he will strike the earth with the rod of his mouth,
and will slay the wicked by the breath of his lips,
(Isaiah 11:4.)

True, the fulfillment of this prophecy is declared by Paul to be delayed till the end of the world, (2 Thessalonians 2:8.) Yet we daily see the wicked, with all their rage and pride, struck down by the voice of Christ; and, when those men fell down who had come to bind Christ, there was exhibited a visible token of that alarm which wicked men feel within themselves, whether they will or not, when Christ speaks by his ministers. Besides, as this was in some measure accidental to the voice of Christ, to whom it peculiarly belongs to raise up men who were lying in a state of death, he will undoubtedly display toward us such power as to raise us even to heaven.

7. He therefore asked them again. Hence it appears what is the powerful effect of that blindness with which God strikes the minds of wicked men, and how dreadful is their stupidity, when, by a just judgment of God, they have been bewitched by Satan. Oxen and asses, if they fall, are touched with some kind of feeling; but those men, after having had an open display of the divine power of Christ, proceed as fearlessly as if they had not perceived in him even the shadow of a man; nay, Judas himself remains unmoved. Let us learn, therefore, to fear the judgment of God, by which the reprobate, delivered into the hands of Satan, become more stupid than brute beasts. Nor can it be doubted that Satan hurried them on, with wild fury, to such a desperate hardihood; for there is no insanity that drives a man with such viohnee as this kind of blindness; Wicked men, after having been given over to a reprobate mind, (Romans 1:28,) care no more about rushing against God than if they had only to do with a fly. They feel his power, indeed, but not so as to be disposed to obey; for sooner will they be broken a hundred times than they will yield. In short, their malice is a veil to hinder them from observing the light of God; their obstinacy renders them harder than stones, so that they never suffer themselves to be subdued.

8. I have told you that it is I. Here we see how the Son of God not only submits to death of his own accord, that by his obedience he may blot out our transgressions, but also how he discharges the office of a good Shepherd in protecting his flock. He sees the attack of the wolves, and does not wait till they come to the sheep which have been committed to his care, but immediately goes forward to guard them. Whenever, therefore, either wicked men or devils make an attack upon us, let us not doubt that this good Shepherd is ready 133133     “Que ce bon Pasteur ne soit prest.” to aid us in the same manner. Yet by his example Christ has laid down to shepherds a rule which they ought to follow, if they wish to discharge their office in a right manner.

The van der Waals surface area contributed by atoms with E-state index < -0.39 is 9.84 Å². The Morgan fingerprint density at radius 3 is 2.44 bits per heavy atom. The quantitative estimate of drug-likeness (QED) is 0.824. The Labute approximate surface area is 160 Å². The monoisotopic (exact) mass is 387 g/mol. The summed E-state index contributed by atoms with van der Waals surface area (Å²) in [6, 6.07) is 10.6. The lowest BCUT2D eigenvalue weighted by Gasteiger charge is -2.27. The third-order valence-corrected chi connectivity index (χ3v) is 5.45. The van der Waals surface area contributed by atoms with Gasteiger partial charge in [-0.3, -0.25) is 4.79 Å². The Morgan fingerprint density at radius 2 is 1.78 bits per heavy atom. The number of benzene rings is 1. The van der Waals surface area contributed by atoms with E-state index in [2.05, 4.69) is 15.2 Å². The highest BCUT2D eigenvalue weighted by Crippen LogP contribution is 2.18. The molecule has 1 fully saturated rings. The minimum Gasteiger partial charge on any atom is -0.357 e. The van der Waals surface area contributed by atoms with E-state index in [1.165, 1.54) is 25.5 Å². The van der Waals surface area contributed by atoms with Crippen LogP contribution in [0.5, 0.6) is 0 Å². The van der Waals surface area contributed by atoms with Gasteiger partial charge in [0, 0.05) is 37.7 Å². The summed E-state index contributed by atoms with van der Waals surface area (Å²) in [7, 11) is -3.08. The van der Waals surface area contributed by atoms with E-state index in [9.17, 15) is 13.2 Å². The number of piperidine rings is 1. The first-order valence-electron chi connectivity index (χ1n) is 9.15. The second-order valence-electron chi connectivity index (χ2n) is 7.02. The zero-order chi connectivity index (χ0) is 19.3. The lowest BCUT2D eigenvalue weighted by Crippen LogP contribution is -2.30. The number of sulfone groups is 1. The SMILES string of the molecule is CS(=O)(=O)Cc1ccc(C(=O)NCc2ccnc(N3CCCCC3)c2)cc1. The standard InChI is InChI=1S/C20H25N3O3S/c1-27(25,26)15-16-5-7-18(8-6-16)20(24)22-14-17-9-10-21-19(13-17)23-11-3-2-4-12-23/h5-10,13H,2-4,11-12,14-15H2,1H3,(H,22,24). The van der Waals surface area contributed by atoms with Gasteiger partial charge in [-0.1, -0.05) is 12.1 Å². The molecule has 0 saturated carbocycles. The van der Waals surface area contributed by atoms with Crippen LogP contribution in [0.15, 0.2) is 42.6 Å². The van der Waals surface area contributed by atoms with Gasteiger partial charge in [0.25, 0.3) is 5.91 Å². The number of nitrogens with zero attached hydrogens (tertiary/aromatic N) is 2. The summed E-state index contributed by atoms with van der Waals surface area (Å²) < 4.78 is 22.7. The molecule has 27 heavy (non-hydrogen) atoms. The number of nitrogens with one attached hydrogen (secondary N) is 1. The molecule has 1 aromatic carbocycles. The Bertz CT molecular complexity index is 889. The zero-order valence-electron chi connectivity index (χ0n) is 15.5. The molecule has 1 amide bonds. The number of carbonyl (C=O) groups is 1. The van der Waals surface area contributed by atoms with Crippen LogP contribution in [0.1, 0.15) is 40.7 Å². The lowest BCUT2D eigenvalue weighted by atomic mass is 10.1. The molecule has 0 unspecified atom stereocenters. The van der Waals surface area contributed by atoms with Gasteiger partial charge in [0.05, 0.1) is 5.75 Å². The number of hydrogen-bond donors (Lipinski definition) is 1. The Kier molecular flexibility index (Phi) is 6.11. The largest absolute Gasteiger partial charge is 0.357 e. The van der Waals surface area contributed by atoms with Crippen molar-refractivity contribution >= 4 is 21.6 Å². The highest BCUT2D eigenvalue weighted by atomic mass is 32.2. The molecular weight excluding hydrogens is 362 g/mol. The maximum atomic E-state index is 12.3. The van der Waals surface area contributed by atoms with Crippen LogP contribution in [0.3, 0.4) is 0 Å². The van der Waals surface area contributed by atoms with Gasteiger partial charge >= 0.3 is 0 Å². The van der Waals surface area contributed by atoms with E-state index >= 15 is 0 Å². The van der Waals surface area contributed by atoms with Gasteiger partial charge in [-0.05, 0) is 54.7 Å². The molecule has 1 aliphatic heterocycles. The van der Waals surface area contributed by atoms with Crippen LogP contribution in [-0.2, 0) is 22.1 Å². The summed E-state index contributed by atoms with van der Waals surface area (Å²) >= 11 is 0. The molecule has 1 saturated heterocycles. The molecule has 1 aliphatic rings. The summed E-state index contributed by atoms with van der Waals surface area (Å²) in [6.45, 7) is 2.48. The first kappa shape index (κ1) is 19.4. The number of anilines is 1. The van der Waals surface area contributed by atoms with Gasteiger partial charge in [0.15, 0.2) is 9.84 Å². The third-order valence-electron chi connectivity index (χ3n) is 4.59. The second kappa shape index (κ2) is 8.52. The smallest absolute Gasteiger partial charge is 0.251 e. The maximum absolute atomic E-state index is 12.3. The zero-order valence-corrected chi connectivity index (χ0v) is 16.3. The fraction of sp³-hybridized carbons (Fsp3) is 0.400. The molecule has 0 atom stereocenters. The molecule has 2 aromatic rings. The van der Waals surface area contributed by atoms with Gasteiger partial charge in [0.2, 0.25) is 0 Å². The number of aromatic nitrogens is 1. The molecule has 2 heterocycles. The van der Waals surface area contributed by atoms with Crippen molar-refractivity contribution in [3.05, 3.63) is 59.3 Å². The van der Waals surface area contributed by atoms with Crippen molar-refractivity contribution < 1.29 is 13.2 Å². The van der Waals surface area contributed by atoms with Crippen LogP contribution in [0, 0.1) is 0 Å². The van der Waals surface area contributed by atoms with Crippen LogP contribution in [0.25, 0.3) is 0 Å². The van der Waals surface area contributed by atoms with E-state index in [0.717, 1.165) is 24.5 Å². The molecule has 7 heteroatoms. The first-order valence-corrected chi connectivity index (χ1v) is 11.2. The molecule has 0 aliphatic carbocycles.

9. I have lost none. This passage appears to be inappropriately quoted, as it relates to their souls rather than to their bodies; for Christ did not keep the apostles safe to the last, but this he accomplished, that, amidst incessant dangers, and even in the midst of death, still their eternal salvation was secured. I reply, the Evangelist does not speak merely of their bodily life, but rather means that Christ, sparing them for a time, made provision for their eternal salvation. Let us consider how great their weakness was; what do we think they would have done, if they had been brought to the test? While, therefore, Christ did not choose that they should be tried beyond the strength which he had given to them, he rescued them from eternal destruction. And hence we may draw a general doctrine, that, though he try our faith by many temptations, still he will never allow us to come into extreme danger without supplying us also with strength to overcome. And, indeed, we see how he continually bears with our weakness, when he puts himself forward to repel so many attacks of Satan and wicked men, because he sees that we are not yet able or prepared for them. In short, he never brings his people into the field of battle till they have been fully trained, so that even in perishing they do not perish, because there is gain provided for them both in death and in life.

10. Then Simon Peter, having a sword, drew it. The Evangelist now describes the foolish zeal of Peter, who attempted to defend his Master in an unlawful manner. Boldly and courageously, indeed, he incurs great risk on Christ’s account; but as he does not consider what his calling demands, and what God permits, his action is so far from deserving praise, that he is severely blamed by Christ. But let us learn that, in the person of Peter, Christ condemns every thing that men dare to attempt out of their own fancy. This doctrine is eminently worthy of attention; for nothing is more common than to defend, under the cloak of zeal, every thing that we do, as if it were of no importance whether God approved, or not, what men suppose to be right, whose prudence is nothing else than mere vanity.